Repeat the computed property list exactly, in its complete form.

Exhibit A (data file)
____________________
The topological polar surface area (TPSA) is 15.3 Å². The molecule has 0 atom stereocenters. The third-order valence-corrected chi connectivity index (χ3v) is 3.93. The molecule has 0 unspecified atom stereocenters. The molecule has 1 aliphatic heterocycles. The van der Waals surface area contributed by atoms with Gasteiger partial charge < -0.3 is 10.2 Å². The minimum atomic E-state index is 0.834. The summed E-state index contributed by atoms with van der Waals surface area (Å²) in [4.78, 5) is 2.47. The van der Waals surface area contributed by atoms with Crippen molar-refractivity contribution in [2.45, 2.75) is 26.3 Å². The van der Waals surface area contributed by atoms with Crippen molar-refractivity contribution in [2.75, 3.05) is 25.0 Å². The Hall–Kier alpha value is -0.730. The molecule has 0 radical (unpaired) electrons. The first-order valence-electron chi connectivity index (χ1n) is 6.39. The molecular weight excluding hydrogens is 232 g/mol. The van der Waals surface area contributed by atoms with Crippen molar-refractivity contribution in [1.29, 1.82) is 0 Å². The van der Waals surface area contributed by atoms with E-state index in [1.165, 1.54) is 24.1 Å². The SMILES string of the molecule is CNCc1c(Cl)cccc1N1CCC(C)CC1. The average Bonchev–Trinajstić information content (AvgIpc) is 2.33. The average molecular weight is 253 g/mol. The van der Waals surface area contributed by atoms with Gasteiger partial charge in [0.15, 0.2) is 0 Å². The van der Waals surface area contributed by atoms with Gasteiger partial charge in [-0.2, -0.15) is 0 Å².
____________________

The topological polar surface area (TPSA) is 15.3 Å². The molecule has 0 atom stereocenters. The third-order valence-corrected chi connectivity index (χ3v) is 3.93. The molecule has 0 unspecified atom stereocenters. The molecule has 1 aliphatic heterocycles. The van der Waals surface area contributed by atoms with Gasteiger partial charge < -0.3 is 10.2 Å². The minimum atomic E-state index is 0.834. The summed E-state index contributed by atoms with van der Waals surface area (Å²) in [4.78, 5) is 2.47. The van der Waals surface area contributed by atoms with Crippen molar-refractivity contribution in [2.45, 2.75) is 26.3 Å². The van der Waals surface area contributed by atoms with Crippen molar-refractivity contribution in [2.75, 3.05) is 25.0 Å². The Hall–Kier alpha value is -0.730. The molecule has 0 radical (unpaired) electrons. The first-order valence-electron chi connectivity index (χ1n) is 6.39. The molecular weight excluding hydrogens is 232 g/mol. The van der Waals surface area contributed by atoms with Crippen molar-refractivity contribution in [1.29, 1.82) is 0 Å². The van der Waals surface area contributed by atoms with E-state index in [1.165, 1.54) is 24.1 Å². The SMILES string of the molecule is CNCc1c(Cl)cccc1N1CCC(C)CC1. The average Bonchev–Trinajstić information content (AvgIpc) is 2.33. The average molecular weight is 253 g/mol. The van der Waals surface area contributed by atoms with Gasteiger partial charge in [0.15, 0.2) is 0 Å². The van der Waals surface area contributed by atoms with Gasteiger partial charge in [-0.2, -0.15) is 0 Å².